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Delivering Extraordinary Customer Service
Four rules for upgrading the customer experience.
Posted Nov 8, 2013
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In October 2011, April, a customer service advocate for a large cell phone provider, took a call that began like any other. The customer wanted to make a payment to his cell phone bill. As the advocate began processing the payment, the customer's demeanor suddenly started to shift; he seemed confused and disoriented. April quickly took action, accessing the customer's emergency contacts to alert a relative or neighbor, as well as paramedics. In the hour that it took for help to arrive, April stayed on the phone with the customer: telling him jokes, singing to him, anything she could do to keep him calm and alert. Help finally arrived and the man was taken to the hospital. A few weeks later, April received a call from a grateful family member telling April that her knowledge, compassion, and proactive state of mind helped save the man's life.

Remarkable. A word that seems so simple to define but difficult to achieve. We define a remarkable customer experience as one that is memorable enough to make a customer want to tell others about the interaction. Not all remarkable customer experiences require saving a life, but great customer service definitely has the power to change someone's day. Following are four crucial steps businesses must take to create remarkable experiences for their customers.

1. Understand the why. What is your purpose? Why are you in business? Define what you believe in and communicate it clearly, over and over again. As Simon Sinek says in the book Start with Why, people don't buy what you do, they buy why you do it.

2. Start with your employees. Attitude trumps experience in most situations. Get to know the personality of the potential team members first. Do they genuinely work well with others and look at the positive side of situations? Would they grow into a mentoring leader or a finger-pointing boss? Hire team members who are truly interested in your mission and are passionate about helping you achieve it. Avoid hiring cultural detractors, even if they do have the most experience.

3. Remove roadblocks. Customer experience can easily be overwritten by financial goals, cost cuts, and fear of change. Everyone at your organization needs to be on board with the idea that the customer experience is always the top priority. Anything that hinders the quality of the customer interaction should be immediately evaluated. This includes scripts and canned responses that don't allow for personalized communication. Have team members ask themselves "Does this allow for the very best customer experience?" If the answer is no, re-evaluate and be vigilant about reinforcing your mission.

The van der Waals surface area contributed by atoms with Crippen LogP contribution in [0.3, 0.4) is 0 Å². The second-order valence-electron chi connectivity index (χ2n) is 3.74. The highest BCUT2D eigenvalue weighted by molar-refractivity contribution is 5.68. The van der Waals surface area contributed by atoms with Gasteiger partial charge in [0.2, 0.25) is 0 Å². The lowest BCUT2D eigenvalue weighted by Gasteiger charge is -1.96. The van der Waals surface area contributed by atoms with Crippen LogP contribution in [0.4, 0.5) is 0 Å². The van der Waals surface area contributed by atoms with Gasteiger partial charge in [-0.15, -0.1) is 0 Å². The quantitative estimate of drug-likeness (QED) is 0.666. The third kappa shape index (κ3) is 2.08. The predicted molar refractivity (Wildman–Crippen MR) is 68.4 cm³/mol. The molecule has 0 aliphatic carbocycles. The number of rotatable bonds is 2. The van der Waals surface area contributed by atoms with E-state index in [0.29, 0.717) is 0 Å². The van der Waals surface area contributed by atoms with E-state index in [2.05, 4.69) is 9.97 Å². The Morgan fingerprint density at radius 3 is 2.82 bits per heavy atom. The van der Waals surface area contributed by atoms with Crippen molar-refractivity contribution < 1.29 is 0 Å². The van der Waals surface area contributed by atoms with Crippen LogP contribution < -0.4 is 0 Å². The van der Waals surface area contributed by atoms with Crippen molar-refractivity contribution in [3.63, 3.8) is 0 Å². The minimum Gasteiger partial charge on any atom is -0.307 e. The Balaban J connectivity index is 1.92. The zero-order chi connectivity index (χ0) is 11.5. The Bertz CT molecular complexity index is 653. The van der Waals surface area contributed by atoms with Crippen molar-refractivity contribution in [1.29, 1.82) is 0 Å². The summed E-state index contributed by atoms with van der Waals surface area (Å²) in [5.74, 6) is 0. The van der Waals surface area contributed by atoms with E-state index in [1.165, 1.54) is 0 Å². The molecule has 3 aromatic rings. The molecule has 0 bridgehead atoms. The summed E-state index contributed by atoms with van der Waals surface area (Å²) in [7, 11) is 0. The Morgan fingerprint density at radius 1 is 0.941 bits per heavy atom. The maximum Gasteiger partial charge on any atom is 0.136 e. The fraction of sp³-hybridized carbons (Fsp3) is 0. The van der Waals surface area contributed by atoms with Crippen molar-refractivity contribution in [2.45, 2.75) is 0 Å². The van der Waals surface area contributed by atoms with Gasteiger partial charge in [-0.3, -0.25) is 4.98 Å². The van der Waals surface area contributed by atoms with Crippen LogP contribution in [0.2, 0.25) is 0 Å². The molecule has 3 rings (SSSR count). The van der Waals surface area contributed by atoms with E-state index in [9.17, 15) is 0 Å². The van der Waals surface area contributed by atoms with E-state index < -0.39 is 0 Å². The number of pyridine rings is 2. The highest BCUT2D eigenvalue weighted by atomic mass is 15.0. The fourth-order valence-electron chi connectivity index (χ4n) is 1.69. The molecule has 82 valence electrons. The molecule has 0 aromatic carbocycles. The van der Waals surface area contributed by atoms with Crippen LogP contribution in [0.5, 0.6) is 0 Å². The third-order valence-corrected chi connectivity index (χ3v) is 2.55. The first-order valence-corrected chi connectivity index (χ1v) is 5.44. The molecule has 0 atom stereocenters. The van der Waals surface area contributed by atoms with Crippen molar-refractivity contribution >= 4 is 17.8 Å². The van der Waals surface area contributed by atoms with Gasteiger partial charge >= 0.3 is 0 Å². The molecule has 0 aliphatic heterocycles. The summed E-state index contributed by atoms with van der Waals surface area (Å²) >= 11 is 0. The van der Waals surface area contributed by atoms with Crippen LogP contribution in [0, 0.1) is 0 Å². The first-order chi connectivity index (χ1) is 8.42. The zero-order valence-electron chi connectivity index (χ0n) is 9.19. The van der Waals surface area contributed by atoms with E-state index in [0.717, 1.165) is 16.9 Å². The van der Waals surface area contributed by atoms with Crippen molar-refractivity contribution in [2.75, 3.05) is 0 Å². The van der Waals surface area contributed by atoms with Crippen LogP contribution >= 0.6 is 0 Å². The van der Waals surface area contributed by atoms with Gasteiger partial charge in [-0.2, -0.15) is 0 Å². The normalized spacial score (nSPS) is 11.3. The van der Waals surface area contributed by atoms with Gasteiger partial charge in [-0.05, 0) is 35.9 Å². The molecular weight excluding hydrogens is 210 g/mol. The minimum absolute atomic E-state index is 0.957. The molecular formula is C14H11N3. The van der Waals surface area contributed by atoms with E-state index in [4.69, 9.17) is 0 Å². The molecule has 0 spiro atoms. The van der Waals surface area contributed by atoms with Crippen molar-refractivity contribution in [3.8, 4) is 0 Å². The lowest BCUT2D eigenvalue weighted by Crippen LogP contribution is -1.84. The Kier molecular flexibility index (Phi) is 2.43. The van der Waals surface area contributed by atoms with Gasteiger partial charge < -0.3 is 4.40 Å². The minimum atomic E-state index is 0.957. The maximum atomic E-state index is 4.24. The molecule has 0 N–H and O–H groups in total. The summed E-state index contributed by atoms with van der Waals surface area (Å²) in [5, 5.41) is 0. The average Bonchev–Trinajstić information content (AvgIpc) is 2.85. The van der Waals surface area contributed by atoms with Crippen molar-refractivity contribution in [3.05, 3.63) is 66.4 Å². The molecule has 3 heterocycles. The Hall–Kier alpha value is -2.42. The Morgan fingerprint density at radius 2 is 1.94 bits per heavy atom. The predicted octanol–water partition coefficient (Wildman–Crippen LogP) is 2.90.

4. Understand the consequences. No one can successfully compete on a product, service, or on price alone. Customer service is the driver for loyalty...how do you think Starbucks and Zappos got so big? Their success came from word-of-mouth referrals by loyal customers based around the remarkable customer service that they received. Help your team members understand the consequences of not being remarkable.

Keep in mind:

  •  Companies that prioritize the customer experience report profits that are 60 percent higher than those that don't.
  • *Eighty-nine percent of customers will take their business to a competitor following a poor customer experience.
  • *More than 26 percent of consumers have posted complaints on social media following a poor customer experience.

Being a leader in customer experience is a challenge, which is also why it is such a key differentiator. Take these four rules with you as you create your road map to retaining loyal customers, increasing referrals, and growing profits.


Sara Carter is the vice president of marketing at Dialogue Marketing.


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